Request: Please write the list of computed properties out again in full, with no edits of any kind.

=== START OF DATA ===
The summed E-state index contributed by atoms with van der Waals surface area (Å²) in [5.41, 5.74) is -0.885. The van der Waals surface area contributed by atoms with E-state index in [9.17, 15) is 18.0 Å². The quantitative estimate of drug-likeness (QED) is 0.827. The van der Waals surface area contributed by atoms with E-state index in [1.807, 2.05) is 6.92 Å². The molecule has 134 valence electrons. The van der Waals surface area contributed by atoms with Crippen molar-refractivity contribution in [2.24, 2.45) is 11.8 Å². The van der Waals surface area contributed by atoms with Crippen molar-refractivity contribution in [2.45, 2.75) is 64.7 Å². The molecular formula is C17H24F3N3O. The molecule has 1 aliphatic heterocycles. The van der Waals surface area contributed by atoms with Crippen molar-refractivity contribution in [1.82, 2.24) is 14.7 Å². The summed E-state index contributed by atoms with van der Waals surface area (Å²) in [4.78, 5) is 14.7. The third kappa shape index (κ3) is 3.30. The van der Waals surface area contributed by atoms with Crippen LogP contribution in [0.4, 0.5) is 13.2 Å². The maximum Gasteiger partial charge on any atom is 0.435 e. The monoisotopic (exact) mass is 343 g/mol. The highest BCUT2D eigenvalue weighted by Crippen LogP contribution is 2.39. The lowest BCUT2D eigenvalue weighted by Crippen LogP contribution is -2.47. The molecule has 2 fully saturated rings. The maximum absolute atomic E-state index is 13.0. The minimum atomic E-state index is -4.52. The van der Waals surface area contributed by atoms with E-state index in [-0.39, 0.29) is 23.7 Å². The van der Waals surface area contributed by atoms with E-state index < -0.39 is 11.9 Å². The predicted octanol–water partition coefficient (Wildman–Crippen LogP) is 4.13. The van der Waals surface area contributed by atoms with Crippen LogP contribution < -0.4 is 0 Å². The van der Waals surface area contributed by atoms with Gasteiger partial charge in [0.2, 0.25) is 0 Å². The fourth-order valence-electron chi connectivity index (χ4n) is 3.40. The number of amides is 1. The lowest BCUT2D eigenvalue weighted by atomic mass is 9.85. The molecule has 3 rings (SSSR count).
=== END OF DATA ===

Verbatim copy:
The summed E-state index contributed by atoms with van der Waals surface area (Å²) in [5.41, 5.74) is -0.885. The van der Waals surface area contributed by atoms with E-state index in [9.17, 15) is 18.0 Å². The quantitative estimate of drug-likeness (QED) is 0.827. The van der Waals surface area contributed by atoms with E-state index in [1.807, 2.05) is 6.92 Å². The molecule has 134 valence electrons. The van der Waals surface area contributed by atoms with Crippen molar-refractivity contribution in [2.24, 2.45) is 11.8 Å². The van der Waals surface area contributed by atoms with Crippen molar-refractivity contribution in [2.45, 2.75) is 64.7 Å². The molecular formula is C17H24F3N3O. The molecule has 1 aliphatic heterocycles. The van der Waals surface area contributed by atoms with Crippen molar-refractivity contribution in [1.82, 2.24) is 14.7 Å². The summed E-state index contributed by atoms with van der Waals surface area (Å²) in [4.78, 5) is 14.7. The third kappa shape index (κ3) is 3.30. The van der Waals surface area contributed by atoms with Crippen LogP contribution in [0.4, 0.5) is 13.2 Å². The maximum Gasteiger partial charge on any atom is 0.435 e. The monoisotopic (exact) mass is 343 g/mol. The highest BCUT2D eigenvalue weighted by Crippen LogP contribution is 2.39. The lowest BCUT2D eigenvalue weighted by Crippen LogP contribution is -2.47. The molecule has 2 fully saturated rings. The maximum absolute atomic E-state index is 13.0. The minimum atomic E-state index is -4.52. The van der Waals surface area contributed by atoms with E-state index in [-0.39, 0.29) is 23.7 Å². The van der Waals surface area contributed by atoms with E-state index < -0.39 is 11.9 Å². The predicted octanol–water partition coefficient (Wildman–Crippen LogP) is 4.13. The van der Waals surface area contributed by atoms with Crippen LogP contribution < -0.4 is 0 Å². The van der Waals surface area contributed by atoms with Gasteiger partial charge in [0.2, 0.25) is 0 Å². The fourth-order valence-electron chi connectivity index (χ4n) is 3.40. The number of amides is 1. The lowest BCUT2D eigenvalue weighted by atomic mass is 9.85. The molecule has 3 rings (SSSR count).